Ordinarily, I’d be angling for an interview with the luminaries. Soap goddess Susan Lucci stood next to me, preternaturally cheerful The View co-host Sherri Shepherd was nearby and Marlee Matlin, the deaf Oscar winner, had just walked in.
Yet at that moment the only person who fascinated me was 5-year-old Toby Grizzle and those all-important, teary-eyed supporting cast members known as his parents. He’s not a star, although he was encircled by reporters and cameras while a tall, meaty fellow with a bowl of slicked-back hair as white as his lab coat altered his future.
Toby and I have quite a lot in common. He’s a big-cheeked preschooler with significant, unexplained hearing loss, and so was I. He’s got traumatized folks facing the obscene cost of equipment that will help their son, and so did I. He yearns to be normal, to not constantly feel he’s disappointing his parents, teachers and peers. So did I.
Fortunately for me, the Friesses could afford the best hearing aids that existed in the 1970s. It was also several generations ago in hearing technology, and hearing aids then cost perhaps $600 each. Now, they’re at least $2,000 apiece. But either way, it was a necessity that rescued me from a life of avoidable underachievement and isolation, and then—as now—the cost was not covered by any major health insurance policy.
That’s why Saturday’s scene at the Hilton, where the Starkey Hearing Foundation provided free aids for 100 local underprivileged kids—plus hearing-aid-clad Build-a-Bears!—moved me in a special, life-changing way. I saw a gigantic grin spread across young Toby’s face at that moment when the world became infinitely more comprehensible to him, and my priorities shifted like tectonic plates.
The SHF is the charitable arm of America’s largest hearing aid manufacturer. For years, owner Bill Austin has quietly led missions to bring free hearing aids to people in Rwanda and Vietnam, Haiti and the West Bank, in dozens of cities across North America, too. No other charity, foreign or domestic, does this vital work.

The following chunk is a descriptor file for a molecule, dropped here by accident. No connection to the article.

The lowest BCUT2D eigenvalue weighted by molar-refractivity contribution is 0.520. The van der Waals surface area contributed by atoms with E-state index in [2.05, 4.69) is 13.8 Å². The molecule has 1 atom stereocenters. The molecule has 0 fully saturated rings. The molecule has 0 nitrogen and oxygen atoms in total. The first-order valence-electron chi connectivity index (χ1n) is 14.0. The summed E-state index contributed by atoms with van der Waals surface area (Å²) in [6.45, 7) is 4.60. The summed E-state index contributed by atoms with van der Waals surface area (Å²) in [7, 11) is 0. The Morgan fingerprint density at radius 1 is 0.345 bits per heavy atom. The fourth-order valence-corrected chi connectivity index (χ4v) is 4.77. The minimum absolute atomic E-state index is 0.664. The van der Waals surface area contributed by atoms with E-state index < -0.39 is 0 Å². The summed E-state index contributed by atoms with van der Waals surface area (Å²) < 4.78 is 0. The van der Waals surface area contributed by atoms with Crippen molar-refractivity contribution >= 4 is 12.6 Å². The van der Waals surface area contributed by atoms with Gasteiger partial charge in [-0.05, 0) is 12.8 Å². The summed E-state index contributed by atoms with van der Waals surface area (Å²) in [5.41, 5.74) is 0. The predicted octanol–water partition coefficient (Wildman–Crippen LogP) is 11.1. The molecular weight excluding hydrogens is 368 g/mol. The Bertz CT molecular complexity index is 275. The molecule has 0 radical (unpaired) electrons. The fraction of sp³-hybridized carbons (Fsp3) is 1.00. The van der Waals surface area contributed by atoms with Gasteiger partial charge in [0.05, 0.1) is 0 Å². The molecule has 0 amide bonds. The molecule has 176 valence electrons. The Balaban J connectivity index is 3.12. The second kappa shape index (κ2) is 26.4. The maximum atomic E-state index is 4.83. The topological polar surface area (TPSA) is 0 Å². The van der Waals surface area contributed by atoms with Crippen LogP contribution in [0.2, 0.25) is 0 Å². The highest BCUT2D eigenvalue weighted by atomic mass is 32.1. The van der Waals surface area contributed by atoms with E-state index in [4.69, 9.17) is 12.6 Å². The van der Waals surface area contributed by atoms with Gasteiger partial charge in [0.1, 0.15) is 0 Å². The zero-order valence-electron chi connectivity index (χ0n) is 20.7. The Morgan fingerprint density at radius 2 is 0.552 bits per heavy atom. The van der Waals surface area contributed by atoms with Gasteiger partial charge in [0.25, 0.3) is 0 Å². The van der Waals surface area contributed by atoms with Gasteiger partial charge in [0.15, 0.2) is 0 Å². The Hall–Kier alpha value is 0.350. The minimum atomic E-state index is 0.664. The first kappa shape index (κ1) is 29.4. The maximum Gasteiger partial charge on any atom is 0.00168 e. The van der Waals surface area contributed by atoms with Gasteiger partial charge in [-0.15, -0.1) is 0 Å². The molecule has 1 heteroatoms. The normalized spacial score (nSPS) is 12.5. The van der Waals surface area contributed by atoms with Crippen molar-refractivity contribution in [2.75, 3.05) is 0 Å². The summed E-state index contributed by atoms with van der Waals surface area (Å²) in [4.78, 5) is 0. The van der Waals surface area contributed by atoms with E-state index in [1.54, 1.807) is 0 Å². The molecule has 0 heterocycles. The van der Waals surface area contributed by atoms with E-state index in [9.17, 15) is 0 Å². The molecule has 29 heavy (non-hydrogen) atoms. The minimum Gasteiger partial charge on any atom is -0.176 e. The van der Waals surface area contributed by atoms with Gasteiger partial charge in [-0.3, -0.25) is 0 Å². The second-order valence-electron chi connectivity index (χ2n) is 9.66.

I’ve known of these missions for years because I wear Starkey hearing aids and visit their Minneapolis-area headquarters about every 18 months for specialized fittings required by the unusual nature of my own hearing loss. Happily, others are finally learning of them, too, because Matlin spent all spring promoting Starkey on NBC’s Celebrity Apprentice.
But it took having Austin and his gang here, in a Hilton ballroom fitting local children who face the same life challenge I did, for me to truly get it. That and talking to Toby’s mom, a substitute teacher, and father, an unemployed construction worker who goes for weeks at a time to Phoenix for the jobs he can pick up.
They had no clue where they would find the thousands needed to buy Toby his aids until the Clark County School District told them of the upcoming Starkey mission in Vegas. Theirs is a standard-issue Vegas recession story, with this extra twist. Said Kellie Grizzle: “My husband’s been off two weeks in June already. Every time we feel like we’re catching up, we fall behind again. I don’t know when we would have been able to afford this.”
As a Starkey volunteer, I comforted families like the Grizzles and guided them from one station to another as their children were fitted. But it was in Toby that I really saw myself, saw the alternative, lesser life I might have had and how crucial this work is. I caught a bug, and I only want more.
Some readers may know I leave Las Vegas and halt this column in August because I won an eight-month journalism fellowship in Michigan. When that’s over, I’ll surely return to covering Vegas in some manner, though I can’t be sure what that means.
But I do know I’ll also be trotting the world with Starkey, fundamentally changing lives and working on a book about those experiences. I have to. In a long-overdue epiphany, I realized there’s something more important in the world than landing an interview with Susan Lucci.